On December 12, 1936, at the accession meeting of the Privy Council of the United Kingdom, the new king, George VI, announced he was to create his brother the “Duke of Windsor” with the style of Royal Highness. He wanted this to be the first act of his reign, although the formal documents were not signed until March 8, 1937 that following year. During the interim, Edward was universally known as the Duke of Windsor. George VI’s decision to create Edward a royal duke ensured that he could neither stand for election to the House of Commons nor speak on political subjects in the House of Lords.
King George VI of the United Kingdom of Great Britain and Northern Ireland, Emperor of India.
Letters Patent dated May 27, 1937 re-conferred the “title, style, or attribute of Royal Highness” upon the Duke of Windsor, but specifically stated that “his wife and descendants, if any, shall not hold said title or attribute”. Some British ministers advised that the reconfirmation was unnecessary since Edward had retained the style automatically, and further that Simpson would automatically obtain the rank of wife of a prince with the style Her Royal Highness; others maintained that he had lost all royal rank and should no longer carry any royal title or style as an abdicated king, and be referred to simply as “Mr Edward Windsor”. Personally, I am not aware of the precedent for lowering Edward VIII’s titles to either a Royal Highness or simply as “Mr Edward Windsor”.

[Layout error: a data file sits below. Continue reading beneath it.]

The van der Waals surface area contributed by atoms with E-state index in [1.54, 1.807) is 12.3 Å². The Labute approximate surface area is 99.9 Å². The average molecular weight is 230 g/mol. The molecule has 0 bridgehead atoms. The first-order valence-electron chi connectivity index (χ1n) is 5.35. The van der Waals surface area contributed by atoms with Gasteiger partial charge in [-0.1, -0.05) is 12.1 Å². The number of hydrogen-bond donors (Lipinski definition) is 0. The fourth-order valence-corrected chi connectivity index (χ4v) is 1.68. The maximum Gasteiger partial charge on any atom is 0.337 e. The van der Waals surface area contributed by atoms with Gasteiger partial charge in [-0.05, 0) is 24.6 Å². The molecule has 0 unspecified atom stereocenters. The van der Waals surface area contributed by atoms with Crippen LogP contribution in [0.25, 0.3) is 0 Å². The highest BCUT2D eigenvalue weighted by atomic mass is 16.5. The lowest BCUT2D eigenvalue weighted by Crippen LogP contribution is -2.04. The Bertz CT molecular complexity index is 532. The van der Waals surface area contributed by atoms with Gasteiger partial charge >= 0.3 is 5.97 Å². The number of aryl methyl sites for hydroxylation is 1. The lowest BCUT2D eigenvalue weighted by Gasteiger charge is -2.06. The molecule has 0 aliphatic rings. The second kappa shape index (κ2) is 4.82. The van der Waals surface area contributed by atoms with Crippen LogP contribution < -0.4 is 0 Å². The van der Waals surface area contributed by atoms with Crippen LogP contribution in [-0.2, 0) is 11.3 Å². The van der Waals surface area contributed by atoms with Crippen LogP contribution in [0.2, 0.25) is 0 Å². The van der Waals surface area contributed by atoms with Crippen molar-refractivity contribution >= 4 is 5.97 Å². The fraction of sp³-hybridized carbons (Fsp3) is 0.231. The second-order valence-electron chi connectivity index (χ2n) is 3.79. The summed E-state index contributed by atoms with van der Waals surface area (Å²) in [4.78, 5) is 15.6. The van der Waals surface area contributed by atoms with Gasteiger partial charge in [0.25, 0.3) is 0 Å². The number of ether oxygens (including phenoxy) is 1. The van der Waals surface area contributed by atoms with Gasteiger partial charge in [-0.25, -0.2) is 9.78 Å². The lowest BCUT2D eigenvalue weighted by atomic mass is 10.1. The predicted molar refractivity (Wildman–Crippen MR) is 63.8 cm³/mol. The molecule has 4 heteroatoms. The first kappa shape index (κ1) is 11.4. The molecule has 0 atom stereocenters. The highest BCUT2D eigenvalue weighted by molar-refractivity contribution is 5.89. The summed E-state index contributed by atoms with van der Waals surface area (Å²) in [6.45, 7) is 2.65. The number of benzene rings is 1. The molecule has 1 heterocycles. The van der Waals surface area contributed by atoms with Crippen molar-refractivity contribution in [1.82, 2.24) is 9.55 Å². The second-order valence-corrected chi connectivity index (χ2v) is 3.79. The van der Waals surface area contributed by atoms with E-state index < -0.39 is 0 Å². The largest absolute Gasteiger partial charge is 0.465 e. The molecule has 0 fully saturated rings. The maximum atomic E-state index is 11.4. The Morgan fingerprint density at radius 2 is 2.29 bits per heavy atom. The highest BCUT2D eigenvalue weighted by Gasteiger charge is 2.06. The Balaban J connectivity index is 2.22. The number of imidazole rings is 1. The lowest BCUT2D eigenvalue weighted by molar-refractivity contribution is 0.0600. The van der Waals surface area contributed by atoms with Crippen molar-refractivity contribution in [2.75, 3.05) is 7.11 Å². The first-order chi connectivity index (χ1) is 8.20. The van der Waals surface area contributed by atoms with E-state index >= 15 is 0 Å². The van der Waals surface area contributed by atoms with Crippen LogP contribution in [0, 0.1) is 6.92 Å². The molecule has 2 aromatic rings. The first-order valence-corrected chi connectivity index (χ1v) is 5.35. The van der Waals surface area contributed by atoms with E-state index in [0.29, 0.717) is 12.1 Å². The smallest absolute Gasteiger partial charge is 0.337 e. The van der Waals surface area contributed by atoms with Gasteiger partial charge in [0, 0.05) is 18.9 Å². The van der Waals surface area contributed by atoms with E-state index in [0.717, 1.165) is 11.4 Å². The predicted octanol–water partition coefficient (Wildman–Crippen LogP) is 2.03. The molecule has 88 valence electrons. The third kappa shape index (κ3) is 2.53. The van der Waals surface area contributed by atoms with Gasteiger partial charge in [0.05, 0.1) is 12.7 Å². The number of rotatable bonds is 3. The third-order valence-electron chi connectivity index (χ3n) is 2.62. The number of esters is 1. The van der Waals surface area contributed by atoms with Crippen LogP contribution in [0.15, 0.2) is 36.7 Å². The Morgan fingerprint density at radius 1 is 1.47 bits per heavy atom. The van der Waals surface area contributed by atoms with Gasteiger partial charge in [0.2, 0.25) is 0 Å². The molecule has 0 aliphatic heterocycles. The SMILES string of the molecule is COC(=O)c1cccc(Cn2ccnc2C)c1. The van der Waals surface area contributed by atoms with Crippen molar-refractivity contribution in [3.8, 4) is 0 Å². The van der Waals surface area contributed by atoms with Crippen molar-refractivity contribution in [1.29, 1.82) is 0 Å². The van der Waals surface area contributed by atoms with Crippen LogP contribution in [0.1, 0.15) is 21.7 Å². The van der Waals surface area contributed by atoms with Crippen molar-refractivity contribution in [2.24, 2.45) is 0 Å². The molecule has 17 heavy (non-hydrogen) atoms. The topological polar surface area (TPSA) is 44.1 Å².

HRH The Duke of Windsor
On April 14, 1937, Attorney General Sir Donald Somervell submitted to Home Secretary Sir John Simona memorandum summarising the views of Lord Advocate T. M. Cooper, Parliamentary Counsel Sir Granville Ram, and himself:
1. We incline to the view that on his abdication the Duke of Windsor could not have claimed the right to be described as a Royal Highness. In other words, no reasonable objection could have been taken if the King had decided that his exclusion from the lineal succession excluded him from the right to this title as conferred by the existing Letters Patent.
Wedding of the Duke and Duchess of Windsor
2. The question however has to be considered on the basis of the fact that, for reasons which are readily understandable, he with the express approval of His Majesty enjoys this title and has been referred to as a Royal Highness on a formal occasion and in formal documents. In the light of precedent it seems clear that the wife of a Royal Highness enjoys the same title unless some appropriate express step can be and is taken to deprive her of it.
3. We came to the conclusion that the wife could not claim this right on any legal basis. The right to use this style or title, in our view, is within the prerogative of His Majesty and he has the power to regulate it by Letters Patent generally or in particular circumstance.